SMSC is essential for children and young people's individual development, as well as the development of society as a whole.
Ofsted highlights the importance of SMSC as central to the development and growth of pupils as people and at the heart of what teachers would say education is all about.
(Promoting and evaluating pupils’ spiritual, moral, social and cultural development’ OFSTED March 2004.)
Ofsted inspectors visiting a school always report on the quality of teaching and leadership. They are also looking for something extra – to consider children and young peoples’ SMSC development.
It is a key area of inspection and under-developed SMSC provision will affect Ofsted's evaluation of a school's overall effectiveness.
The significance of SMSC
SMSC has been part of education since the 1944 education act and was around in earlier forms before that. It can sum up what a good school is all about - preparing children and young people to live full active lives as part of their community and into adulthood.
Many school mission statements have a strong emphasis on SMSC. Aspirations to be a safe, happy school where children and young people can fulfil their potential and appreciate others, for instance, express some of the core elements of SMSC.
The importance of SMSC
Ofsted stresses the importance of SMSC. It's part of the inspection framework. Clear guidelines were set out in the subsidiary guidance to inspectors published in April 2013 for inspectors to investigate the impact of of the curriculum on pupils' SMSC development.
This is a good source of information if you are looking for a basic understanding of how SMSC is defined and evaluated.
How SMSC is assessed
Inspectors will look at the curriculum in its broadest sense, including the impact of activities outside the classroom on pupils’ spiritual, moral, social and cultural development.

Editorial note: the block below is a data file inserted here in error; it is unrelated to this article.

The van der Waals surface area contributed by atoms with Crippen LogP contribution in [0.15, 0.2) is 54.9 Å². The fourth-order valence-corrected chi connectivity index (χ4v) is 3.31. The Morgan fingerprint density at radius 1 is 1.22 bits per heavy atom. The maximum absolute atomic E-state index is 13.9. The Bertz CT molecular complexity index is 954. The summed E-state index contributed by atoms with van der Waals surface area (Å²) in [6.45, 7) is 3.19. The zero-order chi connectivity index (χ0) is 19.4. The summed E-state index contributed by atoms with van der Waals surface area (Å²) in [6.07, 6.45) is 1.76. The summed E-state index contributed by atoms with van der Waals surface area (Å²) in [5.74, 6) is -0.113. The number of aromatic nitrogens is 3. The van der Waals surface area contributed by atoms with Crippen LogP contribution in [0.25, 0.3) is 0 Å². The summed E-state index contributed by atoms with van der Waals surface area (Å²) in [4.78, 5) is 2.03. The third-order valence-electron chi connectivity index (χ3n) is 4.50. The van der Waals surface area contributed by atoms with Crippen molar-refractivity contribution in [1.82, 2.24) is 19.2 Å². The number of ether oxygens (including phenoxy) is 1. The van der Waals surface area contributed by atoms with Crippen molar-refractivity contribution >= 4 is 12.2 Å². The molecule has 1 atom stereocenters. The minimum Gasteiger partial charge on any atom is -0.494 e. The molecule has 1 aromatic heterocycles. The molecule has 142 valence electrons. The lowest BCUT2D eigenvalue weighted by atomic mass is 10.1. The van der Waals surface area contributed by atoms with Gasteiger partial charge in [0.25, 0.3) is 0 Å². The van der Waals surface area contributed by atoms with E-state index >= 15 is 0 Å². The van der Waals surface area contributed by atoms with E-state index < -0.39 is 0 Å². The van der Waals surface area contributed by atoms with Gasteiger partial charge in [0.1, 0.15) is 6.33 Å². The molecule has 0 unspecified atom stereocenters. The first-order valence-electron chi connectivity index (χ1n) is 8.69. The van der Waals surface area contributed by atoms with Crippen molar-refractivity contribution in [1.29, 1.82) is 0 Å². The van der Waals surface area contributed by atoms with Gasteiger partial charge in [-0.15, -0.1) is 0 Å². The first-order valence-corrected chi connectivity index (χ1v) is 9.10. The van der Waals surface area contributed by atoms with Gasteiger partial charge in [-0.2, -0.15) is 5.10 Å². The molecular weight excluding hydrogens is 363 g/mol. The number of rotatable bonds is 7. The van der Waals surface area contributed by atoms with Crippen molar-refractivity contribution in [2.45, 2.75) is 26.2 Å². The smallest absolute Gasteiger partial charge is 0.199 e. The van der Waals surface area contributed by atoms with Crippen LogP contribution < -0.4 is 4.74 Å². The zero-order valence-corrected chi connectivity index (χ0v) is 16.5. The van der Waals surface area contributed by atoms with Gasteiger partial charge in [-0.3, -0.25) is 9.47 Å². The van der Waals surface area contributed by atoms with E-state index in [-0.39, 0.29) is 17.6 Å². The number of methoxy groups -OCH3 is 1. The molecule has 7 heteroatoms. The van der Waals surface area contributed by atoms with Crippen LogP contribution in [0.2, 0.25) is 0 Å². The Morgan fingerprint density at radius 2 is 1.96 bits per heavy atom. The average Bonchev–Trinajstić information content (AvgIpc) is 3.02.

They will look at the behaviour, safety and achievement of pupils. They will also be interested in links with the community and the way schools engage parents.
What does SMSC cover?
Some assume spiritual development is about religious exploration or faith, but this is not the case - this subject is covered in religious studies or equivalent subjects, the spiritual in SMSC is concerned with developing the non-material aspects of life, focusing on personal insight, values, meaning and purpose. Beliefs that help provide perspective on life may be rooted in a religion, but equally may not. Creativity and imagination is important, as is a sense of fascination, awe and wonder.
The moral element is largely about choices, behaviour and how you live your life. It's also about personal and societal values, understanding the reasons for them and airing and understanding disagreements. Sessions in tutor time or assemblies, or in class, might explore the consequences of decisions, other people's needs, and ways of learning from experience.
Social development shows pupils working together effectively, relating well to adults and participating in the local community. This element of SMSC includes a significant area of personal growth, ranging from engagement with society's institutions to the skills for successful personal relationships.
Cultural development is about understanding and feeling comfortable in a variety of cultures. schools might create opportunities for pupils to experience art, theatre and travel. Valuing cultural diversity and challenging racism is important.
SMSC and British Red Cross education resources
From resources which build children and young people’s confidence to act in an emergency to those which encourage critical thinking and debate about world events, British Red Cross education resources are designed to help children and young people develop an understanding of the world, and their role within it, in a way which is compatible with and can enhance the aims of SMSC development.
- Browse British Red Cross humanitarian education resources here.
- Sign up to receive newsthink for ideas, activities and starters based around thought provoking news-related items.
This quick guide for teachers from British Red Cross education was written by PJ White and published in August 2013. Content reviewed and updated October 2014.